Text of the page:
• Gary Moller

I'm not "at it" anymore

I quickly realised that I had been literally just a whisker away from ending up in a wheelchair. I knew I was in trouble, from the moment I hit the ground. there was searing pain in my face and neck and no feeling in my legs and arms. It felt like a bomb had gone off in my face.

Image above and below: Several minutes after the accident waiting on the ambulance.

Alofa was kneeling beside me crying and sobbing with shock and horror as blood gushed from the facial wounds filling my eye sockets with pools of blood. I could not see a thing but could not move. It was not a good feeling I can tell you. I felt really bad that I was inflicting this horror on her.

Gary Lying injured

The feeling quickly returned to my legs but my face and neck were agonising and my arms felt like they were on fire and being pierced with shards of glass. I could now move my arms but my hands felt floppy. I knew I had damaged my spinal cord and recovery was going to be uphill. That my legs worked was encouraging news.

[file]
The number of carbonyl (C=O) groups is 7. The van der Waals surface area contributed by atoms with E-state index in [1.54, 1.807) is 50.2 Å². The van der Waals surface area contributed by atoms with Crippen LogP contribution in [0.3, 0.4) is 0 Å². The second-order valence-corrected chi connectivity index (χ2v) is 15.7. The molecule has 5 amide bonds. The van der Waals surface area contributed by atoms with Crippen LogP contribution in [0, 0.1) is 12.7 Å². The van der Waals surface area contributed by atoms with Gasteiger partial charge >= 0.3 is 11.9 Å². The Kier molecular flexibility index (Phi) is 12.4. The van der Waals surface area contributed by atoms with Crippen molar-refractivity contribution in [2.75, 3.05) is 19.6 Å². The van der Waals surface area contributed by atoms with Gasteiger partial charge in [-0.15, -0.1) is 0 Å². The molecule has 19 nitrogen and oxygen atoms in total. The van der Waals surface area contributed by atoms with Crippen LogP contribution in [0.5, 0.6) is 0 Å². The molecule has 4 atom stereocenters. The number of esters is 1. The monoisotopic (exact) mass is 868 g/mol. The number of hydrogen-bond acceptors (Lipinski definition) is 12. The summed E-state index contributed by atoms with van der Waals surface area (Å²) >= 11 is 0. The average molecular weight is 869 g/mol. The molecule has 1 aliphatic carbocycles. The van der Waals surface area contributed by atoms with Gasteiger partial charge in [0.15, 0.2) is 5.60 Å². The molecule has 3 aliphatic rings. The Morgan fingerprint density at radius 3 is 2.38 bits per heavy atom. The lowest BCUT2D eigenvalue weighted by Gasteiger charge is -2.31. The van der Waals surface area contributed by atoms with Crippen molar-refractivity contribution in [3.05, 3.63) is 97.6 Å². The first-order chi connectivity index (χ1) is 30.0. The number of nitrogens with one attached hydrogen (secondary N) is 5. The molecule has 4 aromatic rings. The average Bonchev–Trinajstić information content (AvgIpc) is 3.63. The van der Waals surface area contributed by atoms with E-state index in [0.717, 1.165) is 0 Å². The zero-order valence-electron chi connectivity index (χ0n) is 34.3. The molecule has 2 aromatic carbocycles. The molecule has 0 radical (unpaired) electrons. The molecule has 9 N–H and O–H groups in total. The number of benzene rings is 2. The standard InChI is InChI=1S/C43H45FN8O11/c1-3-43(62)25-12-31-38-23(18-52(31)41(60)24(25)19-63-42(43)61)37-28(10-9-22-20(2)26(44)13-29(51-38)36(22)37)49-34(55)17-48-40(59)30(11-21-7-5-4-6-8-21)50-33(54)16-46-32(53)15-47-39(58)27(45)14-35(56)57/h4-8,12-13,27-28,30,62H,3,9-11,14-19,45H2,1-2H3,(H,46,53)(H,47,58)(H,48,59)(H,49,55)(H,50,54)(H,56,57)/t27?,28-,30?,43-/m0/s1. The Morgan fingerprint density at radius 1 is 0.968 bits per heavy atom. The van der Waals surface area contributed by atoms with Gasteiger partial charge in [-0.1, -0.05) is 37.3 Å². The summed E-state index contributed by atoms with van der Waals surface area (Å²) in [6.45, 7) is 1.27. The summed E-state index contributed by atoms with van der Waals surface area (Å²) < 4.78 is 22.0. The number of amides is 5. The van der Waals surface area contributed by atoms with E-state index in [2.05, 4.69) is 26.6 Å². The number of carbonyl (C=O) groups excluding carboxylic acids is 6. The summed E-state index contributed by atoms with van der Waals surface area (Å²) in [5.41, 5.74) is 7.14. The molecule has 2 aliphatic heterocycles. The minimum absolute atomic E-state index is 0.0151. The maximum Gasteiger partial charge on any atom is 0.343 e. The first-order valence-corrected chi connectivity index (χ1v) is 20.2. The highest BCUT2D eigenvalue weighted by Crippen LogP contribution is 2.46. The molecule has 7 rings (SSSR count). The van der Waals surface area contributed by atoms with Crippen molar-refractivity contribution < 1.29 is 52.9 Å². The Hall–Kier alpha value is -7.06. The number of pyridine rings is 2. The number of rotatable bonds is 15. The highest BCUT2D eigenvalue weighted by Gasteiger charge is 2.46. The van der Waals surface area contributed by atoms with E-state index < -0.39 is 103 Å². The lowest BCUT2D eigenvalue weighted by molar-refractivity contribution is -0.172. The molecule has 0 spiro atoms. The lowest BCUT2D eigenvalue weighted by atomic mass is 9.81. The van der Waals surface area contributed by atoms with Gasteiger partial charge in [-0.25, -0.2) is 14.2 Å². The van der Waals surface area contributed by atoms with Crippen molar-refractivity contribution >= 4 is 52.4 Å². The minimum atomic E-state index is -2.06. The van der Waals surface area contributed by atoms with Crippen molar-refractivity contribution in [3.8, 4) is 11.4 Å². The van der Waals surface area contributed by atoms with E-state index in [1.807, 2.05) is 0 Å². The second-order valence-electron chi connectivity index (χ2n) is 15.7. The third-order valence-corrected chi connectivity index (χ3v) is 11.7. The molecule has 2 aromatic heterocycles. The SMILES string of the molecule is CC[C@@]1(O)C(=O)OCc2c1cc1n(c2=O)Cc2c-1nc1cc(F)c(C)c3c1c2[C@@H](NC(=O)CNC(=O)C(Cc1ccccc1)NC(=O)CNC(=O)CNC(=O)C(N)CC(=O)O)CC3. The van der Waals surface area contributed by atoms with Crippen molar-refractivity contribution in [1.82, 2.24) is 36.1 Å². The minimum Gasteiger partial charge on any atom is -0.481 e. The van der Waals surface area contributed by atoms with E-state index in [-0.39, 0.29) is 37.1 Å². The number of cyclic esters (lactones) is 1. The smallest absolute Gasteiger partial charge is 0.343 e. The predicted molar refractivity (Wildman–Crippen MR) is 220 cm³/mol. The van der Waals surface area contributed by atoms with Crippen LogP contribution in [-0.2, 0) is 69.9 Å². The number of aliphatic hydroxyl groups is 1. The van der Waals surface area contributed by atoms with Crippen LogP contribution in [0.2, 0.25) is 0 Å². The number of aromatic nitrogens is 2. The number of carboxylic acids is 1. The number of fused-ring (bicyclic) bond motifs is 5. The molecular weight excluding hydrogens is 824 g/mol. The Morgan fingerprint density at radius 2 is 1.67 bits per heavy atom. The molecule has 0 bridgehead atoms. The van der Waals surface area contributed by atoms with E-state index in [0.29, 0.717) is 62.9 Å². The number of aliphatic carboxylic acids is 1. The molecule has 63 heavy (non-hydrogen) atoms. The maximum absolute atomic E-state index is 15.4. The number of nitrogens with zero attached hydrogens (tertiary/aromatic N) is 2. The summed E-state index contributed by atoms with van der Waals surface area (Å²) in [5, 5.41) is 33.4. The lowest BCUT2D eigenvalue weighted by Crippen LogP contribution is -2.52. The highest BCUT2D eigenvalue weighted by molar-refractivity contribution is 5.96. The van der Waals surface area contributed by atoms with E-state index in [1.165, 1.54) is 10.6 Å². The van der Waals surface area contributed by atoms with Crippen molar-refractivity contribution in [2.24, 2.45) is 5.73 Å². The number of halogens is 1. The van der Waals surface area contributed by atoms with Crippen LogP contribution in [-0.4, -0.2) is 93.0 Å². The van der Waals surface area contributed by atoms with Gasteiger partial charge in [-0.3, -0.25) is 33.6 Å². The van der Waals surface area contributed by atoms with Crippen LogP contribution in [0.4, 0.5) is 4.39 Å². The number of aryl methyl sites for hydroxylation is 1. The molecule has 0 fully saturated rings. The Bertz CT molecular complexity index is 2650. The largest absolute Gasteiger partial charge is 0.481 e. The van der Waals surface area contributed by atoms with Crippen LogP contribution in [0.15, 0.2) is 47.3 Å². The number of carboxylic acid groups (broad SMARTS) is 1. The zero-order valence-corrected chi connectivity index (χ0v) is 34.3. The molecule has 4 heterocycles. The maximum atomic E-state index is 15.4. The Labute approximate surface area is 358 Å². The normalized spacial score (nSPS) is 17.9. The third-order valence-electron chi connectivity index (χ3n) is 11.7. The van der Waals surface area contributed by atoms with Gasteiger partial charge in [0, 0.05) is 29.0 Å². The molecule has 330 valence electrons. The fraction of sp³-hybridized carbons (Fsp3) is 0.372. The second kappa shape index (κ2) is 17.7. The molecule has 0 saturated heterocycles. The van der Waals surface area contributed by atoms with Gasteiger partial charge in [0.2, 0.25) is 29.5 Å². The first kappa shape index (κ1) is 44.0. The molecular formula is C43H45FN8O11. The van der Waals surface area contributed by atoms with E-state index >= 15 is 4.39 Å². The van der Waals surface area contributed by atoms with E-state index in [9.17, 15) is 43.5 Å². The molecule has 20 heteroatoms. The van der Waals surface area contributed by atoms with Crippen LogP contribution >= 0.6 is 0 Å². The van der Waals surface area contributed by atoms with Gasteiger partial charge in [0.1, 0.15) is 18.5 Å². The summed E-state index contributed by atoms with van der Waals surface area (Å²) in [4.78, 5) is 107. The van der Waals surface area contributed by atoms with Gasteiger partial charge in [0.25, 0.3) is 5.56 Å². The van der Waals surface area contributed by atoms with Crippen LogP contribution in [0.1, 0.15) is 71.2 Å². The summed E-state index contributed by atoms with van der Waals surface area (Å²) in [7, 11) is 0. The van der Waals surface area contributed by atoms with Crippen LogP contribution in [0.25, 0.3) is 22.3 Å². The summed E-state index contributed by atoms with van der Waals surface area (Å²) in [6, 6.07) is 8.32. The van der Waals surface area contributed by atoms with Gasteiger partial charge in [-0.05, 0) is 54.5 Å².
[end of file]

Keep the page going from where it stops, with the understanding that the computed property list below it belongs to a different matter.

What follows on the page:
I had struck my face on the bike computer that was sitting on the handlebar stem and it acted like an axe being driven into my face, slicing off the tip of my nose and digging into my upper lip to come to a halt above my teeth. It was hard to tell due to the numb feeling, but it felt as if my front upper teeth were in pieces. It turned out that what I took to be broken teeth was grit that had found its was in as I hit the ground.

How it happened

Alofa and I were at the Mountain Bike Skills Area on Mt Victoria. We were there to practice the basics of negotiating the smallest of obstacles to avoid the very kind of accident that was about to happen (I'm a stickler for practising the basics for safe cycling over and over again). While blabbing to Alofa and not really looking at wher